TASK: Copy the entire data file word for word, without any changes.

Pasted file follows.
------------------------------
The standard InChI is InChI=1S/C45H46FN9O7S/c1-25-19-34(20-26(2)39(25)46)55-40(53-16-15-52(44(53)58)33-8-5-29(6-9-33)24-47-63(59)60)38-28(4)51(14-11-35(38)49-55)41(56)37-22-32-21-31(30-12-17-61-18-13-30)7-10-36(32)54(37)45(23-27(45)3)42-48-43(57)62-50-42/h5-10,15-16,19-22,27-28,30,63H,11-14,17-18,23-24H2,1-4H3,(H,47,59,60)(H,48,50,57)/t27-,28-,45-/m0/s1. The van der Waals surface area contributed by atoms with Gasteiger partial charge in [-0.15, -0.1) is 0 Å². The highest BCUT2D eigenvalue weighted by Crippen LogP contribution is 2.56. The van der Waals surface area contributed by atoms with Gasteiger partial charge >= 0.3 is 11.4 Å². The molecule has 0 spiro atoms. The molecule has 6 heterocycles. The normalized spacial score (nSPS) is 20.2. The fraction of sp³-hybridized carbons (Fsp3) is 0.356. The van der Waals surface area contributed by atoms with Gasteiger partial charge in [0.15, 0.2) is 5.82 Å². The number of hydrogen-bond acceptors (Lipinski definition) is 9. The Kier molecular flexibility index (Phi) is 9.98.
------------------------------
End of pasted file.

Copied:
The standard InChI is InChI=1S/C45H46FN9O7S/c1-25-19-34(20-26(2)39(25)46)55-40(53-16-15-52(44(53)58)33-8-5-29(6-9-33)24-47-63(59)60)38-28(4)51(14-11-35(38)49-55)41(56)37-22-32-21-31(30-12-17-61-18-13-30)7-10-36(32)54(37)45(23-27(45)3)42-48-43(57)62-50-42/h5-10,15-16,19-22,27-28,30,63H,11-14,17-18,23-24H2,1-4H3,(H,47,59,60)(H,48,50,57)/t27-,28-,45-/m0/s1. The van der Waals surface area contributed by atoms with Gasteiger partial charge in [-0.15, -0.1) is 0 Å². The highest BCUT2D eigenvalue weighted by Crippen LogP contribution is 2.56. The van der Waals surface area contributed by atoms with Gasteiger partial charge >= 0.3 is 11.4 Å². The molecule has 0 spiro atoms. The molecule has 6 heterocycles. The normalized spacial score (nSPS) is 20.2. The fraction of sp³-hybridized carbons (Fsp3) is 0.356. The van der Waals surface area contributed by atoms with Gasteiger partial charge in [0.15, 0.2) is 5.82 Å². The number of hydrogen-bond acceptors (Lipinski definition) is 9. The Kier molecular flexibility index (Phi) is 9.98.